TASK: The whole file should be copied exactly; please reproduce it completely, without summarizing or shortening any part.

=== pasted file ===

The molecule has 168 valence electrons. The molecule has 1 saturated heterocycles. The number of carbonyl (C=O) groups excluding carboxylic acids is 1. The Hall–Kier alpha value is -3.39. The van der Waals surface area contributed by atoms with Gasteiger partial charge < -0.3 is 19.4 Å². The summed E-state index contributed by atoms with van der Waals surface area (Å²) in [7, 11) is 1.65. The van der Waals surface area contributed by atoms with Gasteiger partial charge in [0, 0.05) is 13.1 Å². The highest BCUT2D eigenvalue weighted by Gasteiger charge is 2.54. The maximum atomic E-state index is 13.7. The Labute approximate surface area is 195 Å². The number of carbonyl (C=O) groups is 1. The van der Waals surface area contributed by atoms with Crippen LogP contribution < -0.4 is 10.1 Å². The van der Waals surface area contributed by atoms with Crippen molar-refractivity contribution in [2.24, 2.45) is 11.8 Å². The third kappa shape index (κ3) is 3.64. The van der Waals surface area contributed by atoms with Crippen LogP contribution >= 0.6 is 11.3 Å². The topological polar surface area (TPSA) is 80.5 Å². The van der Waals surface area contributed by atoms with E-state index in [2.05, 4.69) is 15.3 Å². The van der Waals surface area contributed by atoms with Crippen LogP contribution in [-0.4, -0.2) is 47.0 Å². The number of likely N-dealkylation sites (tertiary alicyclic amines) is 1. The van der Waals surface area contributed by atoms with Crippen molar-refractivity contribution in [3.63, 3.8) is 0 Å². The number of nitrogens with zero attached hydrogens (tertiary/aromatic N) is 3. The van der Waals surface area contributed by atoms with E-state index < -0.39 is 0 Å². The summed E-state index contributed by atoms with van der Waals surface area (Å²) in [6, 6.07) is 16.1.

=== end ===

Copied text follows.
The molecule has 168 valence electrons. The molecule has 1 saturated heterocycles. The number of carbonyl (C=O) groups excluding carboxylic acids is 1. The Hall–Kier alpha value is -3.39. The van der Waals surface area contributed by atoms with Gasteiger partial charge < -0.3 is 19.4 Å². The summed E-state index contributed by atoms with van der Waals surface area (Å²) in [7, 11) is 1.65. The van der Waals surface area contributed by atoms with Gasteiger partial charge in [0, 0.05) is 13.1 Å². The highest BCUT2D eigenvalue weighted by Gasteiger charge is 2.54. The maximum atomic E-state index is 13.7. The Labute approximate surface area is 195 Å². The number of carbonyl (C=O) groups is 1. The van der Waals surface area contributed by atoms with Crippen LogP contribution < -0.4 is 10.1 Å². The van der Waals surface area contributed by atoms with Crippen molar-refractivity contribution in [2.24, 2.45) is 11.8 Å². The third kappa shape index (κ3) is 3.64. The van der Waals surface area contributed by atoms with Crippen LogP contribution >= 0.6 is 11.3 Å². The topological polar surface area (TPSA) is 80.5 Å². The van der Waals surface area contributed by atoms with E-state index in [2.05, 4.69) is 15.3 Å². The van der Waals surface area contributed by atoms with Crippen LogP contribution in [-0.4, -0.2) is 47.0 Å². The number of likely N-dealkylation sites (tertiary alicyclic amines) is 1. The van der Waals surface area contributed by atoms with Crippen molar-refractivity contribution in [3.63, 3.8) is 0 Å². The number of nitrogens with zero attached hydrogens (tertiary/aromatic N) is 3. The van der Waals surface area contributed by atoms with E-state index < -0.39 is 0 Å². The summed E-state index contributed by atoms with van der Waals surface area (Å²) in [6, 6.07) is 16.1.